“The Windows 95 kernel team got kind of jealous of all the attention the shell team has been getting from its PowerToys, so they decided to polish off their own personal toys and make their own web page.
Mind you, the kernel folks aren’t experts at intuitive user interfaces, so don’t expect to see jumping icons and friendly things to click on. (These are the people who do their taxes in hexadecimal.)”
That’s from the README.TXT file that comes with Kernel PowerToys, with a good dose of humour.
Similar to PowerToys, the Kernel PowerToys was the smaller sibling adding a few other enhancements to your Windows 95 system. This pack however was aimed at power users.
Here’s an overview of the enhancements:
Conventional Memory Tracker – Use CONVMEM.VXD to track and break down the amount of memory being allocated by virtual device drivers (VxDs) in conventional memory. An output file is created providing a table of the memory usage.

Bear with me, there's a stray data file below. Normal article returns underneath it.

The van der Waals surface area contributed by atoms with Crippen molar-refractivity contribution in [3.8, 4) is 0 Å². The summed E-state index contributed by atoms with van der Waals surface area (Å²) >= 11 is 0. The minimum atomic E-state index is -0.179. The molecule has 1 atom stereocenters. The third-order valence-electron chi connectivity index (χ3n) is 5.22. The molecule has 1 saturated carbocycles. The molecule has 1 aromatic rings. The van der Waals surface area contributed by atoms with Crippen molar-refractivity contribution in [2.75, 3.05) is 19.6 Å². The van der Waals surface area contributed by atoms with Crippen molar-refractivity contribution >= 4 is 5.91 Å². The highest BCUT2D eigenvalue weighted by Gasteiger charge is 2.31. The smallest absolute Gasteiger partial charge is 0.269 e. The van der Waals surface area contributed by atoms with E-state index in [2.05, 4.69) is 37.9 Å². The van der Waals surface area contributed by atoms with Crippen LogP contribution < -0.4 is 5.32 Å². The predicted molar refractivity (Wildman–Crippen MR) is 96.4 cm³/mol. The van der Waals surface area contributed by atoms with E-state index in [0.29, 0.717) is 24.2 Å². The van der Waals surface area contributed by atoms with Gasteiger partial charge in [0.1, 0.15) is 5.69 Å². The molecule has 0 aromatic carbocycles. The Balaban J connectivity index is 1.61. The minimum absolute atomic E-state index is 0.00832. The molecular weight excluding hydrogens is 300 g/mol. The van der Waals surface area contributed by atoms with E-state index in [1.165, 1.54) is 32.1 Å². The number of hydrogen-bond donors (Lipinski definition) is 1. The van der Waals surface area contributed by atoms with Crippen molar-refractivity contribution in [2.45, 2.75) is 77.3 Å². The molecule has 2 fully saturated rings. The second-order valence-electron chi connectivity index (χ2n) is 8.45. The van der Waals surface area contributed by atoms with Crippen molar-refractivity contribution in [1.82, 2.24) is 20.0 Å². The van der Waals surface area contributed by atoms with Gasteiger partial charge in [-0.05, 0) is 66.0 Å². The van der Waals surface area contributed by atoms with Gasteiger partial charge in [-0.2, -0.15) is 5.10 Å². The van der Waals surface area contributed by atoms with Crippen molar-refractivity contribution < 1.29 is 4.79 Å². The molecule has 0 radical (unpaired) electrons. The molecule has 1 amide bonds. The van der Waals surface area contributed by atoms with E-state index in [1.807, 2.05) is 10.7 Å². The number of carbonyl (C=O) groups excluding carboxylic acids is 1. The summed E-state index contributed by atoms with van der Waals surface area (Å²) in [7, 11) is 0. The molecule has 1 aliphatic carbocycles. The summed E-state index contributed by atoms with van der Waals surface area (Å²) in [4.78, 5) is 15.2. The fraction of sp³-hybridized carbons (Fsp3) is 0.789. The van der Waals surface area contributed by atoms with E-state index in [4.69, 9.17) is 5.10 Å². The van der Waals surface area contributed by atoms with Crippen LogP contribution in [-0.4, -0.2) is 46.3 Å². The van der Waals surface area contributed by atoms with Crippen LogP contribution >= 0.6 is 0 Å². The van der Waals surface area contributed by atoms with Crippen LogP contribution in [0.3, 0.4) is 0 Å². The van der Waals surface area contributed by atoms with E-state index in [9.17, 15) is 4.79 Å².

MS-DOS Mode Configuration Wizard Customization Tool – Absolute handful of a name, though the purpose is to assist configuration of the CONFIG.SYS and AUTOEXEC.BAT files primarily for playing games in MS-DOS mode.
The humour continues with: “The fact that you’re running doswzcfg in the first place demonstrates that you are a hard-core super power user who believes that fancy GUI help files are for namby pamby mouse-addicted beginners who think you need exact change to get onto a PCI bus. Plain ASCII text files, that’s what real hackers user (use) for documentation.”
Windows Time Zone Editor – Create and change time zones. You may wonder why you’d ever want to change a time zone, however if you live in a country such as Australia that observes Daylight Saving Time during the warmer months the dates can get adjusted over the years. Back in 1995, it would appear the end of October was the start of Daylight Saving Time, though these days it now starts in early October and ends early April here.
You may have noticed it actually says it’s for Windows NT, though was fully compatible with Windows 95.